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I was thinking the other day about how the empty space in an atom is relatively huge, but I was wondering, is it really empty space? Originally I just assumed it was a vacuum and that was it, but that just posed more questions. Please will somebody explain to me what is in the "empty" space of an atom? Sorry if the question isn't entirely clear; I'm only 16 and just completed my GCSEs (so please try to keep the answer fairly basic)!!

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    $\begingroup$ There is no "empty space" in an atom. Due to the quantum nature of electrons, they are smeared out over the whole atom. The Bohr model is close to being pure fiction (and should not be taught in school anymore). Furthermore, why should a vacuum in between things be a problem ... there is nearly a vacuum between the planets. $\endgroup$ May 26, 2015 at 22:39
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    $\begingroup$ Sad but true, most probably because most science educators are not up-to-date (but rather 80 years in the past). $\endgroup$ May 26, 2015 at 22:44
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    $\begingroup$ If you type into the Google search bar, "how much of an atom is empty space", the first result as well as other results will tell you almost all of it is empty space. Is this just the internet not being able to keep up with scientific advances? I'm confused. Also, I never complained about the empty space, I just said it poses more questions. $\endgroup$
    – VVLP
    May 26, 2015 at 22:49
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    $\begingroup$ What questions are raised? – Well, the internet keeps up in some places, and not in others, the number of good physicists is small compared to the number of people doing popular science on the internet google just puts sites first that are linked often, these are not necessarly the sites with the highest signal-to-noise-ratio. $\endgroup$ May 26, 2015 at 22:51
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    $\begingroup$ Sebastian Riese has it 100% right, the public is, at least, 80 years behind in physics and so is high school education. Unfortunately, even the folks who know better, our own theoretical "stars" are still publishing books for laymen with material that is woefully outdated and that they would not dare teaching at the university level. $\endgroup$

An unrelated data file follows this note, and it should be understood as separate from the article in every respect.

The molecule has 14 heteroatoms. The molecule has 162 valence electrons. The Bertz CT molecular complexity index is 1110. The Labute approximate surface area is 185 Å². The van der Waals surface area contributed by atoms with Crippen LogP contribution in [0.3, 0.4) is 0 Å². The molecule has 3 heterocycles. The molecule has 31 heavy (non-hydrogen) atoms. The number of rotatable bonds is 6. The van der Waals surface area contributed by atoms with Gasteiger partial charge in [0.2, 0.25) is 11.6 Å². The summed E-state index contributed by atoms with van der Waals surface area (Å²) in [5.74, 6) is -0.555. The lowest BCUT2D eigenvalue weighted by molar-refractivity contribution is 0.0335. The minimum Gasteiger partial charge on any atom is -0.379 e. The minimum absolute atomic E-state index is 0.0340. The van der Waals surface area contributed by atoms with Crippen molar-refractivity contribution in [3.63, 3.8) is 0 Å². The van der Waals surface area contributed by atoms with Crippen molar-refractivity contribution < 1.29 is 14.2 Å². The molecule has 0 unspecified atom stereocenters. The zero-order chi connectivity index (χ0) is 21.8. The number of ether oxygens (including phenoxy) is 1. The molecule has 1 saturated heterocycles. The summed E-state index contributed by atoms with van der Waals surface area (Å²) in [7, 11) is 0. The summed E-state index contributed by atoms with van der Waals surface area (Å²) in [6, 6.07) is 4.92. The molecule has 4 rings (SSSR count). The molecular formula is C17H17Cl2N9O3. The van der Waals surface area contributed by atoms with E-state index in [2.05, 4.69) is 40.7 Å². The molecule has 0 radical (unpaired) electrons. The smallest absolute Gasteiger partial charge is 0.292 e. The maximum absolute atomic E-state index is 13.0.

– CuriousOne
    May 26, 2015 at 22:56

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There is no such empty space as such in an atom. The Rutherford model of particle nature is a historic model now. After Rutherford model De broglie's hypothesis came giving us the wave nature of quantic component and how it has both particle and wave nature eg. Photon. Later on Schrödingers wave equation gave us the concept of wave function and probability distribution , which leads the conclusion that electron distribution are much more like an wave where we can find the probablity of their existence in it and they are at random can have any place.the wavefunction representing the behavior of moving particles in specified position and times describe it though in other position it's less likely to have the particle and that's why magnitude of the wave function is small else where. But No its not free space at all. I think Google answered your question with respect to Rutherford model or they have talked about forbidden zone between two energy states. And I think quantum theory is not included in secondary school syllabus but in high school in (11th and 12th class) you should have the basics of quantum theory. And I can't deny if the evolution of physics from classical to quantum is to incorporate in students they have to start from the basics and history. I will recommend you to look at physics books by Halliday resnick. And if you want to start from high level go for "Quantum Physics" by Eisberg and Resnick. Though it's for under graduate students, you can understand it clearly as it covered the whole history also. And language is very lucid. But to understand it you should have idea of basic calculus.

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